PANC 2020: What’s Next for In-Plan Retirement Income?

The SECURE Act will inevitably lead to more sponsors inquiring about in-plan income options, and advisers need to be ready.

Speaking on a 2020 PLANADVISER National Conference panel titled “What’s Next for In-Plan Retirement Income?,” industry experts agreed that quite a lot is coming down the pike, thanks in no small part to the safe harbor included in the Setting Every Community Up for Retirement Enhancement (SECURE) Act.

The panel also stressed that, because insurance products have so many features and participants have so many needs, retirement plan advisers will inevitably play a big role in delivering in-plan retirement income. 

“We as an industry have done a very good job on the accumulation side of the equation,” said Dan Bruns, vice president, product and investment specialist, Morningstar Investment Management, during the virtual event. “Where we have fallen a little short is on decumulation. With the passage of the SECURE Act, I believe we are now at an inflection point where retirement income has a bright future and will prove to be a way to help millions of investors.”

Prudential Retirement offers a wide selection of in-plan retirement income choices to plan sponsors, said Doug McIntosh, vice president with the firm. “They are both branded and white labeled, single insurer and multiple insurer solutions,” McIntosh said. “There is a continuing evolution of guaranteed and non-guaranteed products, as well.”

In explaining the objectives of the SECURE Act, McIntosh said there are three primary goals. “The first is to expand retirement plan coverage,” he said. “The second is to increase the different ways that people have available to them to save, and third, is to improve access to lifelong income solutions. The law addresses the third point with the safe harbor and with a portability requirement. It does a lot to remove the fear about losing built-up guarantees.”

Gordon Tewell, principal with Innovest Portfolio Solutions LLC, said this safe harbor “is much better than the safe harbor that DOL [the Department of Labor] issued in 2008.” He called the related retirement income projection requirement “a very positive step, as there is a lack of understanding among participants about how much they need to accumulate.” He also said the ability for participants to transfer an annuity outside an employer’s plan “will be very helpful, because that was a big issue for plan sponsors.”

McIntosh explained how the SECURE Act includes a provision establishing that, starting next year, recordkeepers’ statements must include an interpretation of plan participants’ balances as an income stream. To use a simple example, McIntosh said that Prudential’s offering delivers 5% of the protected balance as each year’s income stream, so for someone who ends up with $1 million savings at the time of their retirement, that would translate to $50,000 a year.”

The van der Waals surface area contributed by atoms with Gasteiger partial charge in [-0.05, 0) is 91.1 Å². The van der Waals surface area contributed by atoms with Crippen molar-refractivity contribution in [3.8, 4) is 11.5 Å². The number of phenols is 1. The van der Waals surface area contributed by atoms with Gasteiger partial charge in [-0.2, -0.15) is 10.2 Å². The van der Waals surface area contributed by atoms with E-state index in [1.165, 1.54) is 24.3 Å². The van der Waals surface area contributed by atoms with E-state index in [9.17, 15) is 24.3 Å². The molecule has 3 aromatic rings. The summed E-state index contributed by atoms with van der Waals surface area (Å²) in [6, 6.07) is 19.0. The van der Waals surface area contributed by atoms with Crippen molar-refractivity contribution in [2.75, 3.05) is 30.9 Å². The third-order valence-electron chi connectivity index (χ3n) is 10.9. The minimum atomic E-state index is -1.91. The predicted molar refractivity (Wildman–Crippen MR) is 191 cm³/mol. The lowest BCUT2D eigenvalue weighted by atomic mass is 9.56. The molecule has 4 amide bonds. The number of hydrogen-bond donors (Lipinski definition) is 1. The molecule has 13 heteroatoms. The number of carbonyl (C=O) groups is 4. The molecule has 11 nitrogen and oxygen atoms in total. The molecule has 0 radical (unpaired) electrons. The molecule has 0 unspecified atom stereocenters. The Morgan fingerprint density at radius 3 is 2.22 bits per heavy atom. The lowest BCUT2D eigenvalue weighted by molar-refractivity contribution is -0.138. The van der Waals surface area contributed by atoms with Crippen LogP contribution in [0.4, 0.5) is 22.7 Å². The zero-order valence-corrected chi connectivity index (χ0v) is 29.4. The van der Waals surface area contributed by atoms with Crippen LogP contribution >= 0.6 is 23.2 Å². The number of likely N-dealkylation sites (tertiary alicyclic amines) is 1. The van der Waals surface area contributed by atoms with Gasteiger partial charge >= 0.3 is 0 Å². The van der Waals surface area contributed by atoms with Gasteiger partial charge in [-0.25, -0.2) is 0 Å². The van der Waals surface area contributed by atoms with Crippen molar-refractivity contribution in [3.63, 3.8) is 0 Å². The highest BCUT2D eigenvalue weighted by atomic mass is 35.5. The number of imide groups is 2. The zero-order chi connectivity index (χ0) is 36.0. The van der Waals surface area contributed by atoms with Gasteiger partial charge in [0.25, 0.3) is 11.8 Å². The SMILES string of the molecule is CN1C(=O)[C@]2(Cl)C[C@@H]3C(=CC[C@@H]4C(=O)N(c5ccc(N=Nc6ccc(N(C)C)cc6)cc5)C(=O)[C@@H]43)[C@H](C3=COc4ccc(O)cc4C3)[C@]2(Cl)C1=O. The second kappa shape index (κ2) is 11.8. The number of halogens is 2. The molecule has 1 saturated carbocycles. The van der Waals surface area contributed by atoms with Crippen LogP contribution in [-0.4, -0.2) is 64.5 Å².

“These figures are going to be meaningful to participants,” he said.

Bruns agreed that with respect to in-plan annuities, the SECURE Act made significant steps toward addressing plan sponsor concerns.

“But, like most things in this business, it will take time for this to catch on,” he said. “Participants need to get educated about it, and plan sponsors and advisers need to get comfortable with it.”

Bruns noted that, because of the many different ways insurance products can hedge the many different types of risks that plan participants face, setting up a retirement income plan for each individual is very complicated.

“Personalization will be key for its success and there will need to be regular adjustments for each individual throughout retirement,” he said.

McIntosh said that this area is where advisers can play a significant role in helping participants understand the range of options available. He noted that the level of interest is up significantly among plan sponsors and advisers.

“If advisers are unable to answer plan sponsors’ questions about in-plan retirement income solutions, they will look elsewhere for help,” he warned. 

Tewell suggested that one way to address participants’ tepidness towards annuities is by including these products in TDFs and managed accounts. Bruns said that because take-up of standalone guaranteed income products in retirement plan is so low, participants should be automatically enrolled into them, and these options should be part of the qualified default investment alternative (QDIA).

McIntosh agreed, saying, “If you want participants to do something, do it for them.”